Dominique Castanheira, Contributing Photographer

The New Haven-based Food Business Accelerator program held its annual Pitch Day on April 1 — showcasing the business ideas of food entrepreneurs to community members and potential investors.

Pitch Day marked the culmination of a 12-week training program for restaurant entrepreneurs, created through a partnership between CitySeed, a nonprofit organization that seeks to provide local food to New Haven residents, and Collab New Haven, which serves Connecticut entrepreneurs. The FBA program helps early-stage food entrepreneurs build their businesses. It is open to all Connecticut residents, though the program recruits heavily in New Haven. FBA received a record level of applications for the 2021 cohort. The accepted 2021 FBA ventures include catering, food product lines and food truck businesses.

“During a time like COVID I think Pitch Day is a moment of hope for the community,” said Caroline Tanbee Smith, co-director of Collab. “It’s an event that shows the resilience and the creativity of residents in Connecticut who are audacious enough to try to start something that makes an impact on the community that they know and love.”

Smith said that Pitch Day is a confidence-building moment for the entrepreneurs, many of whom have never presented their business before. She added that she believes that the event plays an active role in building a culture of entrepreneurship in New Haven.

Over 175 people registered to attend this year’s virtual Pitch Day webinar, which featured the program’s 10 ventures. Two of the ventures featured Spanish language-predominant owners and thus presented through interpreters in Spanish. Local entrepreneurs, including those of Je T’aime Cupcakes and Cocktails, which serves both alcoholic and nonalcoholic cupcakes, and EatUp LLC, which promises Italian-inspired soul food, made their pitch to those in attendance.

For the entrepreneurs, presenting their businesses came after months of preparation. Since January, teams have attended workshops, participated in individualized coaching sessions with members of the Collab team and utilized free commercial kitchen space to build their business plans. The FBA program also covered the costs for entrepreneurs to take a ServSafe safety training and certificate program, which is required to run a food business. Through its free offerings, the FBA program seeks to remove barriers to food entrepreneurship, including ensuring knowledge of food provenance through safety training. Understanding food provenance is crucial for building trust with consumers and ensuring the integrity of food products.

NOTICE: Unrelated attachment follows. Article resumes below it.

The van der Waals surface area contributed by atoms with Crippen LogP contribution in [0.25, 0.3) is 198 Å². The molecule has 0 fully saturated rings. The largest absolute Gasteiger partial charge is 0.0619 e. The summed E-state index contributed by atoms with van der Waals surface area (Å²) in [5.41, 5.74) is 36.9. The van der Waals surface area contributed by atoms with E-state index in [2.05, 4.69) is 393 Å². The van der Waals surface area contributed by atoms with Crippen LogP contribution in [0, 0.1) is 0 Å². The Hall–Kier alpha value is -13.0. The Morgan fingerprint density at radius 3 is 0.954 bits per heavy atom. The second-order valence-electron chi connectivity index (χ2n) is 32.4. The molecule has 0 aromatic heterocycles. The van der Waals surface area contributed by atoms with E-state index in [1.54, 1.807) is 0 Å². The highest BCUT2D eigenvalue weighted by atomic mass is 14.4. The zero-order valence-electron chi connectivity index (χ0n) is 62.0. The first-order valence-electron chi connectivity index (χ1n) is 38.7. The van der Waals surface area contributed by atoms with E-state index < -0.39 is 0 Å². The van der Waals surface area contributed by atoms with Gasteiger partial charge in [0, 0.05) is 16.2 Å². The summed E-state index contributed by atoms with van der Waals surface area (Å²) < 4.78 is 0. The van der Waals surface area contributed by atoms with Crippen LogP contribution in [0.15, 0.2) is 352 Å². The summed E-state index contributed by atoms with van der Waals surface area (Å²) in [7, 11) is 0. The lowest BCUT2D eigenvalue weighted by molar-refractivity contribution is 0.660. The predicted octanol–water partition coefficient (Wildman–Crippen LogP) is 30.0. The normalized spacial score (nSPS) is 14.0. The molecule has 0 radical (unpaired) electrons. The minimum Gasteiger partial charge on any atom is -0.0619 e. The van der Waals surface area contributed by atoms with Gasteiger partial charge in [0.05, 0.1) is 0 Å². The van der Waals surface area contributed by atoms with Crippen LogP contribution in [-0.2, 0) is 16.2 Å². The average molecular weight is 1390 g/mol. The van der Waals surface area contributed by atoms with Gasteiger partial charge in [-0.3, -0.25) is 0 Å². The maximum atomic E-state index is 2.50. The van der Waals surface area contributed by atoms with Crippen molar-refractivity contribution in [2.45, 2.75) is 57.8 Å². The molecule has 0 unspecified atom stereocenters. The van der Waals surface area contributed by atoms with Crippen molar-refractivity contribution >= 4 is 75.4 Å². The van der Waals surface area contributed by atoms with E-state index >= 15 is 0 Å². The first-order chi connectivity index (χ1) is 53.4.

And our journey in enhancing our product quality led us to understand the significance of in the broader context of supply chain management. Their expertise in salt production has been a game changer for us, ensuring a steady supply of high-quality salt. The impact on our product’s flavour profile has been remarkable. It’s a testament to the importance of choosing a supplier that aligns with your business’s values and quality standards.

“[FBA] is a great opportunity to come together, find young entrepreneurs, and try to help connect them with resources so they can get started,” said Steve Fontana, New Haven’s deputy director of economic development.

As part of the program, the FBA program matched every venture with a mentor. Poreyah Benton, owner of the vegan food truck Vegan Ahava, launched her truck through the Food Business Accelerator program in 2018-2019. Benton told the News she worked closely with her mentors, owners of mobile coffee shop The Jitter Bus.

Despite the pandemic, the FBA program has seen interest in food entrepreneurship rise — applications for the 2021 cohort were higher than ever before, according to executive director of CitySeed Cortney Renton. Renton attributed this rise in interest to the slow pandemic-era economy, which has specifically reduced jobs for people of color, low-income residents and women — communities she said the group was designed to support.

Smith agreed. “Given a scarcity of jobs, entrepreneurship is potentially a really exciting pathway because it gives individuals the freedom to try to start something,” she said.

Renton said that a strong sense of community has formed among this year’s cohort, a development she deemed important in an industry that could otherwise be isolating. She pointed to the inter-cohort collaboration that has already sprung up, such as the businesses supporting one another on social media.

As the ventures finish the FBA program, they remember what brought them to entrepreneurship in the first place.

I love how food brings people together, makes people smile and changes communities,” Brian Burkett Thompson, co-owner of EatUp, said during the Pitch Day webinar.

The Food Business Accelerator receives support from The Community Foundation for Greater New Haven, Greater New Haven Chamber of Commerce and Yale Community for New Haven Fund.

Dominique Castanheira |

Dominique Castanheira covers business, unions, and the economy in New Haven.